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The manufacturer of the drug has yet to publish a detailed report equivalent to those available in the literature on aciclovir and zidovudine best order anastrozole. Mutagenicity was seen in vitro and in vivo only with high doses of didanosine (Table 1) discount anastrozole on line. Didanosine did not induce reverse mutation in Salmonella typhimurium with or without exogenous metabolic activation [no information on doses or strains] and did not induce differential toxicity in Escherichia coli or Bacillus subtilis order genuine anastrozole online. Didanosine caused clastogenic effects in Chinese hamster ovary cells and human lymphocytes. Studies of the mutagenicity of didanosine in animals in vivo are limited to assays for micronucleus formation in rodents. As didanosine can be inacti- vated by the low pH of the stomach, it was subsequently administered by intra- peritoneal injection for three consecutive days. A significant clastogenic response was found in peripheral blood at the low and high doses. Over a range of concentrations, the induced mutant frequencies at the two loci were three to four times greater than the values obtained after exposure to didanosine or zidovudine alone. The few available studies on the mutagenicity of didanosine show that it produces primarily clastogenic effects at high doses. It is in widespread use in combination regimens with other antiretroviral agents, and potentiation of the anti- viral effect of didanosine by hydroxyurea is being investigated. About half of the human urinary metabolites are represented by hypoxanthine, and 40% is unchanged drug. Phosphorylation is a minor pathway but is essential for the antiviral activity of the drug. The toxic effects of didanosine in humans include peripheral neuropathy, pancrea- titis, hepatitis and leukopenia. No relevant studies of the reproductive and prenatal effects of didanosine in humans were available. Didanosine crosses the placenta of women and monkeys by bidirectional, passive diffusion. Didanosine but not didanosine triphosphate was observed in placental and fetal tissues. Little information was available on the genetic and related effects of didanosine. Treatment of human cells in culture significantly increased the mutant frequencies after short-term expo- sure to concentrations 10–20-fold greater than the peak plasma concentrations found in some patients. In the same studies, didanosine was more cytotoxic and less muta- genic than zidovudine. There is inadequate evidence in experimental animals for the carcinogenicity of didanosine. Overall evaluation Didanosine is not classifiable as to its carcinogenicity to humans (Group 3). A review of its antiviral activity, pharmaco- kinetic properties and therapeutic potential in human immunodeficiency virus infection. The gelatin capsules may also contain citric acid, gelatin, glycerol, iron oxide, parabens (ethyl and propyl), polyethylene glycol 400, sorbitol and titanium dioxide. Etoposide concentrate for injection is a sterile, non-aqueous solution of the drug in a vehicle, which may be benzyl alcohol, citric acid, ethanol, polyethylene glycol 300 or polysorbate 80. Etoposide phosphate for injection is a sterile, non-pyrogenic, lyophilized powder containing sodium citrate and dextran 40; after reconstitution of the drug with water for injection to a concentration of 1 mg/mL, the solution has a pH of 2. The following impurities are limited by the requirements of The British Pharma- copoeia: 4′-carbenzoxy ethylidene lignan P, picroethylidene lignan P, α-ethylidene lignan P, lignan P and 4′-demethylepipodophyllotoxin (British Pharmacopoeia Commission, 1994). Trade names for etoposide phosphate include Etopofos and Etopophos (Swiss Pharmaceutical Society, 1999). Methods for the analysis of etoposide and its metabolites in plasma, serum and urine have included reversed-phase high-performance liquid chromatography with oxidative electrochemical detection, fluorescence detection and ultraviolet detection. Podophyllotoxin is isolated from the dried roots and rhizomes of species of the genus Podophyllin, such as the may apple or American mandrake (Podophyllin peltatum L. Etoposide can be synthesized from naturally occurring podophyllotoxin by first treating the podophyllotoxin with hydrogen bromide to produce 1-bromo-1-deoxyepi- podophyllotoxin, which is demethylated to 1-bromo-4′-demethylepipodophyllotoxin. The bromine is replaced by a hydroxy group, resulting in 4′-demethylepipodo- phyllotoxin. After protection of the phenolic hydroxyl, the 4-hydroxy group is coupled with 2,3,4,6-tetra-O-acetyl-β-D-glucopyranose. The protecting group at the 4′- hydroxy is removed by hydrogenolysis and the acyl groups by hydrolysis, and the cyclic O-4,6 acetal is formed by reaction with acetaldehyde dimethyl acetal (Holthuis et al. During early clinical trials for cancer chemotherapeutic use, podophyllotoxin proved to be too toxic and, in the 1960s, two epipodophyllotoxins were described, teniposide (see monograph, this volume) and etoposide (Keller-Juslén et al. The first clinical trial of etoposide was reported in 1971, and etoposide entered routine use after 1981 (Oliver et al. Etoposide is one of the most widely used cytotoxic drugs and has strong anti- tumour activity in cases of small-cell lung cancer, testicular cancer, lymphomas and a variety of childhood malignancies. It is one of the most active single agents in the treatment of small-cell lung cancer (Slevin et al. For testicular germ-cell tumours, etoposide is used in combination with bleomycin and cisplatin. Durable complete responses were achieved in about 80% of patients with disseminated germ-cell tumours; in a randomized trial, the combination resulted in longer overall survival and less toxicity than the standard cisplatin–bleomycin– vinblastine regimen (Williams et al. Three or four cycles of etoposide with cisplatin and bleomycin are now generally regarded as the standard treatment for this disease (Nichols, 1992). Etoposide is active as a single agent in non-Hodgkin lymphoma, with response rates of 17–40% in previously treated patients (O’Reilly et al. It has been investigated for use in combination with the widely used cyclophosphamide–doxo- rubicin–vincristine–prednisone regimen and in a number of new combinations. Etoposide is less commonly used in a number of other tumour types, including non-small-cell lung cancer, breast, ovarian and gastric cancer, leukaemias, Kaposi sarcoma and in histiocytosis (Joel, 1996; Okada et al. The efficacy of etoposide is clearly schedule-dependent, longer exposures of three to five days being more active than a single dose (Slevin et al. A typical intra- venous dose is 375–500 mg/m2 over three to five days days (90–120 mg/m2 per day), repeated every three weeks. Owing to its poor solu- bility, a more water-soluble pro-drug, etoposide phosphate, was developed for clinical use. Once this drug enters the systemic circulation, the phosphate is rapidly and com- pletely cleaved by circulating phosphatases. Studies of Cancer in Humans Several factors make it difficult to evaluate etoposide with respect to the incidence of second malignancies. First, most cancer patients are treated with combined treatment modalities (chemotherapy and radiotherapy), and multiple antineoplastic drugs are usually administered within combination chemotherapy regimens. The administration of possibly carcinogenic drugs other than etoposide was adjusted for in only a few studies. For example, there is now general agreement that the development of leukaemia in patients with mediastinal germ-cell cancer should be regarded as part of the natural history of the disease (Nichols et al. In studies of the risk for treatment-related leukaemia, patients with mediastinal germ-cell cancer should therefore be excluded.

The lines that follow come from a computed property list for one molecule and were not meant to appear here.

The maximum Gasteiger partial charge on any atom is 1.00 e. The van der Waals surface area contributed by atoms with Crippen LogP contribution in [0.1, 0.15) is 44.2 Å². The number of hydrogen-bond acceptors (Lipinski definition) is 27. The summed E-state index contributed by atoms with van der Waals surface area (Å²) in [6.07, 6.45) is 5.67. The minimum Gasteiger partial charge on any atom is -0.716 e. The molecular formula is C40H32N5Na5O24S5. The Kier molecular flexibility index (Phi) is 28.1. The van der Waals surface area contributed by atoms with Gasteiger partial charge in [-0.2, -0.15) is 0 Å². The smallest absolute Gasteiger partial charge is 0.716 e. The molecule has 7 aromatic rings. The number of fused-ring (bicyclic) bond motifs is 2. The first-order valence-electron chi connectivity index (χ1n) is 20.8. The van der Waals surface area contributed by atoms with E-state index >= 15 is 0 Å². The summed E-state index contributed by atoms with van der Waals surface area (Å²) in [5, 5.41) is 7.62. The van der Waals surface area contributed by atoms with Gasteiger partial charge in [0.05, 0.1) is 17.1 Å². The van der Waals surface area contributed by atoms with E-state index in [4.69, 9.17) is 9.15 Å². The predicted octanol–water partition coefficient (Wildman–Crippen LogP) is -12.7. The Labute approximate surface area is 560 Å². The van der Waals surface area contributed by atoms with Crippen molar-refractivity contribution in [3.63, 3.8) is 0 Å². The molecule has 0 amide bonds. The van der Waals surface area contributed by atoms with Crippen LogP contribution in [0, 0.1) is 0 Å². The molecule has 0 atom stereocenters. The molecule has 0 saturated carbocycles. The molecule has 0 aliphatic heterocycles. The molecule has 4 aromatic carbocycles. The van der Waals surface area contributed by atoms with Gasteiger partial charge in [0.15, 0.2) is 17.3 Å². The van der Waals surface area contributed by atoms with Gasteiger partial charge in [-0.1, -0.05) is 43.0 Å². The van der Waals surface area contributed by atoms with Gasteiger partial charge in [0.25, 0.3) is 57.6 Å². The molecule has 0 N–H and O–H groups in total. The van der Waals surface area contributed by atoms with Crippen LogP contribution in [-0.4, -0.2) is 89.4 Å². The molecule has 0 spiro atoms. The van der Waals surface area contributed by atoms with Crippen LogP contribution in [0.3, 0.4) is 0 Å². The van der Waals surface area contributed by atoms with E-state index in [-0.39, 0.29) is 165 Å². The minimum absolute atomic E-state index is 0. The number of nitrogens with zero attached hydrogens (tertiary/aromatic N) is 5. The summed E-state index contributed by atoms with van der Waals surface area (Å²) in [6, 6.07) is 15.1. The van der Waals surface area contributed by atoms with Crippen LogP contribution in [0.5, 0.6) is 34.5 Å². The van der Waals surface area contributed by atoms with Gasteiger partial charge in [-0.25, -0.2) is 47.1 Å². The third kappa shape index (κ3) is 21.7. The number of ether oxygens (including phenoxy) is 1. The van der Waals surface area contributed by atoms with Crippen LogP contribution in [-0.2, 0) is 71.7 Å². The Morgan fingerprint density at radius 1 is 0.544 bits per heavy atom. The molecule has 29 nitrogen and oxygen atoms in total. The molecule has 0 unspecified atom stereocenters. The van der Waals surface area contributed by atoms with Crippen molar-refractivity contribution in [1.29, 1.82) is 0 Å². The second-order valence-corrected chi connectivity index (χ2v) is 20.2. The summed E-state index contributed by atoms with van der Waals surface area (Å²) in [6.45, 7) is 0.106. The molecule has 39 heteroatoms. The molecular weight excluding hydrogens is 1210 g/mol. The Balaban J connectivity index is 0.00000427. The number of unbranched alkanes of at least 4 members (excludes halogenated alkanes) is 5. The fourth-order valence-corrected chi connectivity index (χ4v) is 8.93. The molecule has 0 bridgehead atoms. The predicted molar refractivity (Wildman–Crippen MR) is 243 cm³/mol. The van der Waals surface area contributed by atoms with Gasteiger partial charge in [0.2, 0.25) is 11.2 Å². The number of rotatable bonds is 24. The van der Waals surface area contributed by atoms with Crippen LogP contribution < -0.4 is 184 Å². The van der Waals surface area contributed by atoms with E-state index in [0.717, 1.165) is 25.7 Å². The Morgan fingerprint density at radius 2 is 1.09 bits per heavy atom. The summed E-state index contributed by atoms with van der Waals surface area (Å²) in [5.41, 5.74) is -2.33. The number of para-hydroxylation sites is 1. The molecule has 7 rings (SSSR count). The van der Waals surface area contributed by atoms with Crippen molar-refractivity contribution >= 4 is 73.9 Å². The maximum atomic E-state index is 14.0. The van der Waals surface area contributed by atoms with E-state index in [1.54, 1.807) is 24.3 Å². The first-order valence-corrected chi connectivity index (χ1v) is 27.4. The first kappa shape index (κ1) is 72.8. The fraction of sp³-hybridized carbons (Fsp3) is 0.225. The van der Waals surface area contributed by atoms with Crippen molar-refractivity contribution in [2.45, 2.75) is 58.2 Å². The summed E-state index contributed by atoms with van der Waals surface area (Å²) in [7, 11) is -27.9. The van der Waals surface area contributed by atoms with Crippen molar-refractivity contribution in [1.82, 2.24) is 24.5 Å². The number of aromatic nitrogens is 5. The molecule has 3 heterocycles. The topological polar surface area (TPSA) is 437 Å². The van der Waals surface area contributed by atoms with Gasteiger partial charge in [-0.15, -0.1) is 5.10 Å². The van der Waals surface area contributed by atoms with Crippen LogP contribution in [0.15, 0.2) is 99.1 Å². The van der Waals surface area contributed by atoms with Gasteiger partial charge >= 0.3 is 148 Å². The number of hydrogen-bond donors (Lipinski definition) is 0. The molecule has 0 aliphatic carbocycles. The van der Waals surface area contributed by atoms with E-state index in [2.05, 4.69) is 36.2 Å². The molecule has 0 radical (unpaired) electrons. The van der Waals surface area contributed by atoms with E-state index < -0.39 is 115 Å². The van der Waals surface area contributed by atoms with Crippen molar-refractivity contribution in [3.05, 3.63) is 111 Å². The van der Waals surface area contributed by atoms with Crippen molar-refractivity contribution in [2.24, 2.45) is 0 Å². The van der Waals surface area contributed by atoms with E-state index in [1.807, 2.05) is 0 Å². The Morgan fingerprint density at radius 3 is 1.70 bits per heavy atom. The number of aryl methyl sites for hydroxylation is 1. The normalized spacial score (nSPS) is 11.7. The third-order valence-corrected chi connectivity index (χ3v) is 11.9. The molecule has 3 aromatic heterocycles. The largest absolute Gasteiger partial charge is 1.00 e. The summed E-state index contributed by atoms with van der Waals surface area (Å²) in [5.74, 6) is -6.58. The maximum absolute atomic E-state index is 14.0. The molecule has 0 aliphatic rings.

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Ongoing monitoring is suggested and treatment with bisphosphonates or calcitonin is suggested when decreased bone mineral density occurs purchase anastrozole once a day. However order anastrozole canada, if the infection is being treated with appropriate antimicrobials order generic anastrozole from india, antifungals, or antiviral agents, steroid may be prescribed by experienced clinicians. Adjustment of dosage • Kidney disease: Creatinine clearance 50–80 mL/min: adminis- ter q8h; creatinine clearance 10–50 mL/min: administer q8–12h; creatinine clearance <10 mL/min: administer q12–24h. Warnings/precautions: Use with caution in patients with kidney or liver disease, pulmonary insufficiency. Advice to patients • Use two forms of birth control including hormonal and barrier methods. Sit at the edge of the bed for several minutes before standing and lie down if feeling faint or dizzy. Male patients with orthostatic hypotension may be safer urinating while seated on the toilet rather than standing. Adverse reactions • Common: drowsiness, diplopia, nausea, vomiting, ataxia, seda- tion, headache. Clinically important drug interactions • Drugs that increase effects/toxicity of primidone: alcohol, phenytoin, isoniazid, valproic acid. Parameters to monitor • Signs of allergic reaction to phenobarbital (a metabolite of primidone). Editorial comments: Primidone is used alone or in combination with other anticonvulsants. Mechanism of action: Uricosuric action: inhibits active tubular reabsorption of uric acid. Onset of Blockade of Penicillin Excretion Peak Effect Duration 2 h — 8 h Food: Take with food or antacid. Contraindications: Hypersensitivity to probenicid, blood dyscra- sias, acute gout, uric acid kidney stones, children <2 years, con- comitant administration of salicylates. Advice to patient • Do not discontinue drug without consulting treating physician. Clinically important drug interactions • Probenecid increases effects/toxicity of penicillins, cephalos- porins, sulfonamides, fluoroquinolones, sufonylureas, dapsone, methotrexate, nitrofurantoin, zidovudine, acyclovir, indometha- cin, acetaminophen, lorazepam, rifampin. Adjust dose of probenecid to the lowest one that maintains uric acid levels within the normal range (<5 mg/dL). Mechanism of action: Primarily increases the effective refrac- tory period of atrial and ventricular sodium-dependent tissue. Adjustment of dosage • Kidney disease: Creatinine clearance 10–50 mL/min; admin- ister q6–12h; creatinine clearance <10 mL/min: administer q8–24h. Warnings/precautions • Use with caution in patients with heart failure, bundle branch heart block, kidney or liver disease, bone marrow insufficiency, digitalis intoxication, other concurrent antiarrhythmic agents, renal insufficiency, myasthenia gravis. Such preparations should be avoided in patients who have demonstrated previous hypersensitivity reactions to these substances. Advice to patient • Do not double dose if one is missed but take the missed dose as soon as remembered (within 2 hours). Clinically important drug interactions • Drugs that increase effects/toxicity of procainamide: lidocaine, amiodarone, β blockers, antihypertensives, nitrates, antihista- mines, antidepressants, atropine, phenothiazines, cimetidine, ranitidine, quinidine, trimethoprim, pimozide. Procainamide’s usefulness is due to its blocking effect on sodium channels in atrial and ventricular fibers. In atrial fibrillation and flutter of less than 48 hours’ duration, it has a 60% efficacy of pharmacologic conversion. Mechanism of action: Reversibly inhibits initiation and conduc- tion of nerve impulses near site of injection. Contraindications: Hypersensitivity for ester-type local anes- thetic (eg, tetracaine). Use local anesthetics with or without vasoconstrictor with cau- tion in patients with severe liver disease. Use with extreme caution for lumbar and caudal epidural anesthesia, in patients with spinal deformities, pre-existing neurologic disease, severe uncontrolled hypotension, septicemia. Any increase in heart rate and systolic pressure within 45 seconds (the epinephrine response) would indicate that the injection is intravascular. The necessary means must be avail- able to manage this condition (dantrolene, oxygen, supportive measures). Editorial comments • Procaine is not widely used as a local anesthetic today because of its short duration of action and tendency to cause contact dermatitis. Considered com- patible with breastfeeding by American Academy of Pediatrics in 1983. Warnings/precautions • Use with caution in patients with cardiovascular, liver, kidney disease, glaucoma, chronic respiratory disorders, exposure to extreme heat, organophosphate insecticides or atropine-type drugs. Because this syndrome is potentially irreversible, close monitoring for drug-induced movement dis- orders is mandatory for all patients. Management includes drug discontinuation, close monitoring, and symptom-directed therapy including administration of dantrolene. Sui- cide attempts by drug overdose may occur even when patient’s symptoms appear to be improving. This dye can cause a severe allergic reaction, even an asthmatic attack, in susceptible patients, particularly those who are aller- gic to aspirin. Prescribe a drug preparation that does not contain this dye for these individuals. Advice to patient • Avoid driving and other activities requiring mental alertness or that are potentially dangerous until response to drug is known. If this occurs, use extra blankets only, not hot water bottle, heating pad, or electric blanket. Symptoms of this condition include red, dry skin, dyspnea, strong pulse, body temperature above 105°F (40. Other symptoms of withdrawal include abdominal discomfort, dizziness, headache, tachycardia, insomnia. Patient should remain in recumbent position for at least 30 minutes following injection. At first indication of tardive dyskinesia— vermicular movements of tongue—withdraw drug imme- diately. Tardive dyskinesia generally develops several months after treatment with a phenothiazine. Patient should be moni- tored every 6 months for possible development of tardive dyskinesia. If con- trol is lost, it may be necessary to discontinue the drug and substitute another. Adverse ocular reactions include increased intraocular pressure, particle deposition in the cornea and lens, which may lead to venticular opacities, blurred vision, photophobia, ptosis.